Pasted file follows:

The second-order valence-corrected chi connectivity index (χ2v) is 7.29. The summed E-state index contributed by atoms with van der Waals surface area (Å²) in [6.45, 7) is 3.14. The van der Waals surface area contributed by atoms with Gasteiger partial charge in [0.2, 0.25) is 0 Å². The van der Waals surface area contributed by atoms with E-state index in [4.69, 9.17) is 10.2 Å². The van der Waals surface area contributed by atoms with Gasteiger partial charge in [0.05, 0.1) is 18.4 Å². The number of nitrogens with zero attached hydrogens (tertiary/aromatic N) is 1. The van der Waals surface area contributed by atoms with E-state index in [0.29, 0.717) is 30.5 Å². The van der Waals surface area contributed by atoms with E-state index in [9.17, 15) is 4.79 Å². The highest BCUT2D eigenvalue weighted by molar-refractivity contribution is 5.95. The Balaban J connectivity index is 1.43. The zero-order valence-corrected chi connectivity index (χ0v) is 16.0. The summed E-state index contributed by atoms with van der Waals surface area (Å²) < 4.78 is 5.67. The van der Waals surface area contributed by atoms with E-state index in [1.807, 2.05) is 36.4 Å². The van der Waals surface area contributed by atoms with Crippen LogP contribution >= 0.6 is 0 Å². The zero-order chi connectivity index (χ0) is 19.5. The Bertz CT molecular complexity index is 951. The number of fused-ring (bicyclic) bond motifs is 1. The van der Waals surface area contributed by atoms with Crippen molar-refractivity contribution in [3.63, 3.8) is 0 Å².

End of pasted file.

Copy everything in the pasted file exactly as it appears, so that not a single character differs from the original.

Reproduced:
The second-order valence-corrected chi connectivity index (χ2v) is 7.29. The summed E-state index contributed by atoms with van der Waals surface area (Å²) in [6.45, 7) is 3.14. The van der Waals surface area contributed by atoms with Gasteiger partial charge in [0.2, 0.25) is 0 Å². The van der Waals surface area contributed by atoms with E-state index in [4.69, 9.17) is 10.2 Å². The van der Waals surface area contributed by atoms with Gasteiger partial charge in [0.05, 0.1) is 18.4 Å². The number of nitrogens with zero attached hydrogens (tertiary/aromatic N) is 1. The van der Waals surface area contributed by atoms with E-state index in [0.29, 0.717) is 30.5 Å². The van der Waals surface area contributed by atoms with E-state index in [9.17, 15) is 4.79 Å². The highest BCUT2D eigenvalue weighted by molar-refractivity contribution is 5.95. The Balaban J connectivity index is 1.43. The zero-order valence-corrected chi connectivity index (χ0v) is 16.0. The summed E-state index contributed by atoms with van der Waals surface area (Å²) < 4.78 is 5.67. The van der Waals surface area contributed by atoms with E-state index in [1.807, 2.05) is 36.4 Å². The van der Waals surface area contributed by atoms with Crippen LogP contribution >= 0.6 is 0 Å². The zero-order chi connectivity index (χ0) is 19.5. The Bertz CT molecular complexity index is 951. The number of fused-ring (bicyclic) bond motifs is 1. The van der Waals surface area contributed by atoms with Crippen molar-refractivity contribution in [3.63, 3.8) is 0 Å².